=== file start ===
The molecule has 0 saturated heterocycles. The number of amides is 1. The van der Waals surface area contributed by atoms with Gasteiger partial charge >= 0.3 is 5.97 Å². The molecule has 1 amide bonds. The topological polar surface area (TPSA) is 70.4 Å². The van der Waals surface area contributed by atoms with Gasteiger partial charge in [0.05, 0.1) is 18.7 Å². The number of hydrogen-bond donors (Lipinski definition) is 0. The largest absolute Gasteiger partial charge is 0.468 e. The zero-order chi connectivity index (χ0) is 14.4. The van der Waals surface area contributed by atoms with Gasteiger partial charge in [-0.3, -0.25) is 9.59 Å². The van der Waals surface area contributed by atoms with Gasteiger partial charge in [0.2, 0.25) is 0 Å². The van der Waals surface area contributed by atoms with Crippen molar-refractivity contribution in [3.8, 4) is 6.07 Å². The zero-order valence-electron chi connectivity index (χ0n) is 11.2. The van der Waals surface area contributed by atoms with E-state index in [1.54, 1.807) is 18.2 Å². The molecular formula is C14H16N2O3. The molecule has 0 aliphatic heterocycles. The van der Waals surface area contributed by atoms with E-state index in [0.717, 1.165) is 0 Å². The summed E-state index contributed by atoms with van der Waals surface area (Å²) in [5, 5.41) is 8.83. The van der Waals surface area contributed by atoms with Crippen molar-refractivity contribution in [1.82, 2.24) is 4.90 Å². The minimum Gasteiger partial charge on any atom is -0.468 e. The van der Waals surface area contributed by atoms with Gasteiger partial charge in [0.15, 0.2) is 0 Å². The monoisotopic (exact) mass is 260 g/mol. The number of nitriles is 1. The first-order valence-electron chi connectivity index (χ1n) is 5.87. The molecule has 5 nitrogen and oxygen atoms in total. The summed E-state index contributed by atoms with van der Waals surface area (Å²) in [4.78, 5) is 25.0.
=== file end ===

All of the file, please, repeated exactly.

The molecule has 0 saturated heterocycles. The number of amides is 1. The van der Waals surface area contributed by atoms with Gasteiger partial charge >= 0.3 is 5.97 Å². The molecule has 1 amide bonds. The topological polar surface area (TPSA) is 70.4 Å². The van der Waals surface area contributed by atoms with Gasteiger partial charge in [0.05, 0.1) is 18.7 Å². The number of hydrogen-bond donors (Lipinski definition) is 0. The largest absolute Gasteiger partial charge is 0.468 e. The zero-order chi connectivity index (χ0) is 14.4. The van der Waals surface area contributed by atoms with Gasteiger partial charge in [-0.3, -0.25) is 9.59 Å². The van der Waals surface area contributed by atoms with Gasteiger partial charge in [0.2, 0.25) is 0 Å². The van der Waals surface area contributed by atoms with Crippen molar-refractivity contribution in [3.8, 4) is 6.07 Å². The zero-order valence-electron chi connectivity index (χ0n) is 11.2. The van der Waals surface area contributed by atoms with E-state index in [1.54, 1.807) is 18.2 Å². The molecular formula is C14H16N2O3. The molecule has 0 aliphatic heterocycles. The van der Waals surface area contributed by atoms with E-state index in [0.717, 1.165) is 0 Å². The summed E-state index contributed by atoms with van der Waals surface area (Å²) in [5, 5.41) is 8.83. The van der Waals surface area contributed by atoms with Crippen molar-refractivity contribution in [1.82, 2.24) is 4.90 Å². The minimum Gasteiger partial charge on any atom is -0.468 e. The van der Waals surface area contributed by atoms with Gasteiger partial charge in [0.15, 0.2) is 0 Å². The monoisotopic (exact) mass is 260 g/mol. The number of nitriles is 1. The first-order valence-electron chi connectivity index (χ1n) is 5.87. The molecule has 5 nitrogen and oxygen atoms in total. The summed E-state index contributed by atoms with van der Waals surface area (Å²) in [4.78, 5) is 25.0.